2012 Triumph Scrambler

The 2012 Triumph Scrambler harkens back to the days when stripped-down desert sleds of the 1960s were in vogue. Fast forward to today and you have an off-road traveler that likewise boasts of a modern road-based package.

The Scrambler takes its inspiration from those old Triumph ISDT machines that were once famously ridden by Steve McQueen with its classic styling dominated by twin high-level exhausts, designed to provide maximum ground clearance on rough terrain.

The design of the bike is pretty old school, only adding to its modern-day appeal. The utilitarian style is highlighted by the two simple single-color options, with a new Matte Black option joining the popular military-style Matte Khaki Green. Likewise, the spoked wheels with lightly knobbed tires, high footrests, rugged fork gaiters and wide, off-road style handlebars give a further nod to the Scrambler’s off-road heritage. Then there are items such as headlight grills, skid plate, and number boards, all of which adds even further resemblance to the ISDT models of the 60’s.

Powering the Scrambler is a unique version of Triumph’s 865cc parallel-twin engine. Designed outwardly to look like a classic 1960s twin, this DOHC eight-valve unit is a low-maintenance modern engine developed to meet the most stringent emissions regulations.

The fuel-injected twin delivers a laid-back output of 58 brake horsepower and 50 lb/ft of torque at just 4,750 rpm, making the Scrambler a versatile ride that can tackle a number of riding conditions. With its 270-degree crankshaft, the Scrambler takes on a totally different character to the other models in Triumph’s classic range, producing a totally addictive off-beat soundtrack which can be cranked up a notch and enjoyed just like those old mavens that used to run wild on the roads and highways of the world.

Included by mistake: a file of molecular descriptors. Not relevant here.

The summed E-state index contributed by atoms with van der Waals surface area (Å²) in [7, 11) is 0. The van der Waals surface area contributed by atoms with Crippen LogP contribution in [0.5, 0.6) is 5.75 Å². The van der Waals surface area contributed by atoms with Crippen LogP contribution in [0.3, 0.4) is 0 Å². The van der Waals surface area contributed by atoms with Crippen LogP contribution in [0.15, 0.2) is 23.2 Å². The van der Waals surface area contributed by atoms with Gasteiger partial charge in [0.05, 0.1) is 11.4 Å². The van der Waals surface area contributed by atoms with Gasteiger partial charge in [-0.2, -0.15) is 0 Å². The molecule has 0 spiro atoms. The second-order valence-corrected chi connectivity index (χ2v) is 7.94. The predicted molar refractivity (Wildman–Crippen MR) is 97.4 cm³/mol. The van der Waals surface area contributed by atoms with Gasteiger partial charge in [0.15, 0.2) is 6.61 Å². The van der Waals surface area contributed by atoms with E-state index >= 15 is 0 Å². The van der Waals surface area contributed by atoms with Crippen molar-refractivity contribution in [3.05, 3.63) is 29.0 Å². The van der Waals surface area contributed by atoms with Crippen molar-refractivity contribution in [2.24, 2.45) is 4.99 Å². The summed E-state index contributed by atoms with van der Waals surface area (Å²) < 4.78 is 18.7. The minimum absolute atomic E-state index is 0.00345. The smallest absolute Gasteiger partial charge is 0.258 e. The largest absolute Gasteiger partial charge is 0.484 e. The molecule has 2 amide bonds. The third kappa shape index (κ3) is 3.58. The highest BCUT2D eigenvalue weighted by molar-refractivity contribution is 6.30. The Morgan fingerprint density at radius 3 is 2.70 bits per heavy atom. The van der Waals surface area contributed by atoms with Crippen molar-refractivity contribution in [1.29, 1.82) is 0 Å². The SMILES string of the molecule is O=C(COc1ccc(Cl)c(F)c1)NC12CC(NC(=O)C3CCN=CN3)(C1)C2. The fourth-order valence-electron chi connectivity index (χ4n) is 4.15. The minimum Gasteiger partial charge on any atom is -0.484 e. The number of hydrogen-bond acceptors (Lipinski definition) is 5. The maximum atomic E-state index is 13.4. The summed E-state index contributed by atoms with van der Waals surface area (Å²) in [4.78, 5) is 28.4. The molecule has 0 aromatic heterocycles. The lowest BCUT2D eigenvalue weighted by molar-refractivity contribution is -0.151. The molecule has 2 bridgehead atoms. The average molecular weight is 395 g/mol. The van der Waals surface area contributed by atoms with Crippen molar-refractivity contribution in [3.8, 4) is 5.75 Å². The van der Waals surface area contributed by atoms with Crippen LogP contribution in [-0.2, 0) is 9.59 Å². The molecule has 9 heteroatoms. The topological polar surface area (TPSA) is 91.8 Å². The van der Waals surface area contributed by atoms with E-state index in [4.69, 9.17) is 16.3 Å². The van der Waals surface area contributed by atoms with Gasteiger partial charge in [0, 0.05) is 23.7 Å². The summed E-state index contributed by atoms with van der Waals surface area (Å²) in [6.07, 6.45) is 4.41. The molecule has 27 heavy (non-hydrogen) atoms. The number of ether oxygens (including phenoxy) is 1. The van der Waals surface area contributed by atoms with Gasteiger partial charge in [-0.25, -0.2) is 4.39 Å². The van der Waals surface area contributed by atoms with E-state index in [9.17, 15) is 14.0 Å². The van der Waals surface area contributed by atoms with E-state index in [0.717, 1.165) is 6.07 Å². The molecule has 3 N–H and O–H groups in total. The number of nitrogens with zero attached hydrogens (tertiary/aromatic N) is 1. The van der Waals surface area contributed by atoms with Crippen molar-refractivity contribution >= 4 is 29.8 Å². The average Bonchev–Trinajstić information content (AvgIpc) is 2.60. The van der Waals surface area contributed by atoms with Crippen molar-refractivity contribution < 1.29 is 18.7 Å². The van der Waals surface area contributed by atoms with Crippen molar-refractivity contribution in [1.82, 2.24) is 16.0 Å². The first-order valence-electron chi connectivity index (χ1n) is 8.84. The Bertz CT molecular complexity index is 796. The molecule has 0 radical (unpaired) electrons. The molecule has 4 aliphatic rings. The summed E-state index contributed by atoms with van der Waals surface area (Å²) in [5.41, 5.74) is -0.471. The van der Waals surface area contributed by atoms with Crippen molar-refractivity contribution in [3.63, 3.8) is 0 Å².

Find out more about the Triumph Scrambler after the jump.

Engine and Transmission

Triumph Scrambler
TypeAir-cooled, DOHC, parallel-twin, 270º firing interval
Bore/Stroke90 x 68mm
Fuel SystemMultipoint sequential electronic fuel injection with SAI
ExhaustHigh level stainless steel headers with twin chromed silencers
Final DriveX ring chain
ClutchWet, multi-plate
Oil Capacity4.5 litres (1.2 US gals)

Chassis Running Gears and Displays

Triumph Scrambler
FrameTubular steel cradle
SwingarmTwin-sided, tubular steel
Front36-spoke 19 x 2.5in
Rear40-spoke 17 x 3.5in
Front100/90 R19
Rear130/80 R17
FrontKayaba 41mm forks, 120mm travel
RearKayaba chromed spring twin shocks with adjustable preload,
100mm rear wheel travel
FrontSingle 310mm disc, Nissin 2-piston floating caliper
RearSingle 255mm disc, Nissin 2-piston floating caliper
Instrument Display/
Analogue speedometer with odometer, trip information,
tachometer and clock

Dimensions and Capacities

Triumph Scrambler
Length2213mm (87.1in)
Width860mm (33.8in)
Height without mirrors1202mm (47.3in)
Seat Height825mm (32.5in)
Wheelbase1500mm (59.0in)
Fuel Tank Capacity16 litres (4.2 US gals)
Wet Weight (ready to ride)230kg (506lbs)

Performance and Fuel efficiency

Triumph Scrambler
Maximum Power59PS / 58bhp / 43kW @ 6800rpm
Maximum Torque68Nm / 50ft.lbs @ 4750rpm
City46 MPG
Highway60 MPG


Total Motorcycle----“All bodywork, including the headlight bucket, have been painted by Airtrix with a two tone, satin titanium color combination and red pin-striping. The custom paint job features a Hawk logo on each side of the gas tank and flavorful Roland Sands Design lettering on the fenders. The tank is topped off with an RSD gas cap for good measure.”


This one looks like an old school bike to me and it is not impressive on its looks. Its way too big also when you look at it. I think there are still a lot better bike than this.

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